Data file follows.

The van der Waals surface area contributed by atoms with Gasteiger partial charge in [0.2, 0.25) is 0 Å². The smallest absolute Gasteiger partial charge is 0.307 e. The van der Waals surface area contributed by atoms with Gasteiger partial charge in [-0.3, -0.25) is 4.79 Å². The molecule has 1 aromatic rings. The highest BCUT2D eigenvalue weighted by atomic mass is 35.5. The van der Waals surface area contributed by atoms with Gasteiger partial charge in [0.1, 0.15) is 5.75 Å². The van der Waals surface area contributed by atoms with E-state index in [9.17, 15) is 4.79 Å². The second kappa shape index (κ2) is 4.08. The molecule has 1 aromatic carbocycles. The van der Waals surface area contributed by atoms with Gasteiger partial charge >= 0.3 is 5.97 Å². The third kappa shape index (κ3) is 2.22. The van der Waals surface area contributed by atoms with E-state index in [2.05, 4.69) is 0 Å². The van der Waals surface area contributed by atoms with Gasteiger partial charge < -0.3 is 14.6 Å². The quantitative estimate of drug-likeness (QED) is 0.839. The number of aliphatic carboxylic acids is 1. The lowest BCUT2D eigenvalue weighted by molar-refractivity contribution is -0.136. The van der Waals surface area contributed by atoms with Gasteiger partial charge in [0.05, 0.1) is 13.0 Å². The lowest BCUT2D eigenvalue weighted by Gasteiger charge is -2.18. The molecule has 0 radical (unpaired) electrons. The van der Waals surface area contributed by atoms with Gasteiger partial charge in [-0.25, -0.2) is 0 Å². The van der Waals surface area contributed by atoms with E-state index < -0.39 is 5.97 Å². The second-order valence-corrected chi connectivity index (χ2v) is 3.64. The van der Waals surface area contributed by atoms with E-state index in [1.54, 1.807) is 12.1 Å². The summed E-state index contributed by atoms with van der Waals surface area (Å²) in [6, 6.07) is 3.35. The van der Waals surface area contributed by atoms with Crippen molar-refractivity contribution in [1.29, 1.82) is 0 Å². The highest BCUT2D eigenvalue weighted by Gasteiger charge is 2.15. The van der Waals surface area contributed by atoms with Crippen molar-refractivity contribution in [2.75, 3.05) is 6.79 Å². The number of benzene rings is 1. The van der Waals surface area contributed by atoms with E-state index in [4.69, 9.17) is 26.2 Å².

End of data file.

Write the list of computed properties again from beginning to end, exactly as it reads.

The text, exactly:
The van der Waals surface area contributed by atoms with Gasteiger partial charge in [0.2, 0.25) is 0 Å². The smallest absolute Gasteiger partial charge is 0.307 e. The van der Waals surface area contributed by atoms with Gasteiger partial charge in [-0.3, -0.25) is 4.79 Å². The molecule has 1 aromatic rings. The highest BCUT2D eigenvalue weighted by atomic mass is 35.5. The van der Waals surface area contributed by atoms with Gasteiger partial charge in [0.1, 0.15) is 5.75 Å². The van der Waals surface area contributed by atoms with E-state index in [9.17, 15) is 4.79 Å². The second kappa shape index (κ2) is 4.08. The molecule has 1 aromatic carbocycles. The van der Waals surface area contributed by atoms with Gasteiger partial charge >= 0.3 is 5.97 Å². The third kappa shape index (κ3) is 2.22. The van der Waals surface area contributed by atoms with E-state index in [2.05, 4.69) is 0 Å². The van der Waals surface area contributed by atoms with Gasteiger partial charge < -0.3 is 14.6 Å². The quantitative estimate of drug-likeness (QED) is 0.839. The number of aliphatic carboxylic acids is 1. The lowest BCUT2D eigenvalue weighted by molar-refractivity contribution is -0.136. The van der Waals surface area contributed by atoms with Gasteiger partial charge in [0.05, 0.1) is 13.0 Å². The lowest BCUT2D eigenvalue weighted by Gasteiger charge is -2.18. The molecule has 0 radical (unpaired) electrons. The van der Waals surface area contributed by atoms with Gasteiger partial charge in [-0.25, -0.2) is 0 Å². The van der Waals surface area contributed by atoms with E-state index < -0.39 is 5.97 Å². The second-order valence-corrected chi connectivity index (χ2v) is 3.64. The van der Waals surface area contributed by atoms with E-state index in [1.54, 1.807) is 12.1 Å². The summed E-state index contributed by atoms with van der Waals surface area (Å²) in [6, 6.07) is 3.35. The van der Waals surface area contributed by atoms with Crippen molar-refractivity contribution in [1.29, 1.82) is 0 Å². The highest BCUT2D eigenvalue weighted by Gasteiger charge is 2.15. The van der Waals surface area contributed by atoms with Crippen molar-refractivity contribution in [2.75, 3.05) is 6.79 Å². The number of benzene rings is 1. The van der Waals surface area contributed by atoms with E-state index in [4.69, 9.17) is 26.2 Å².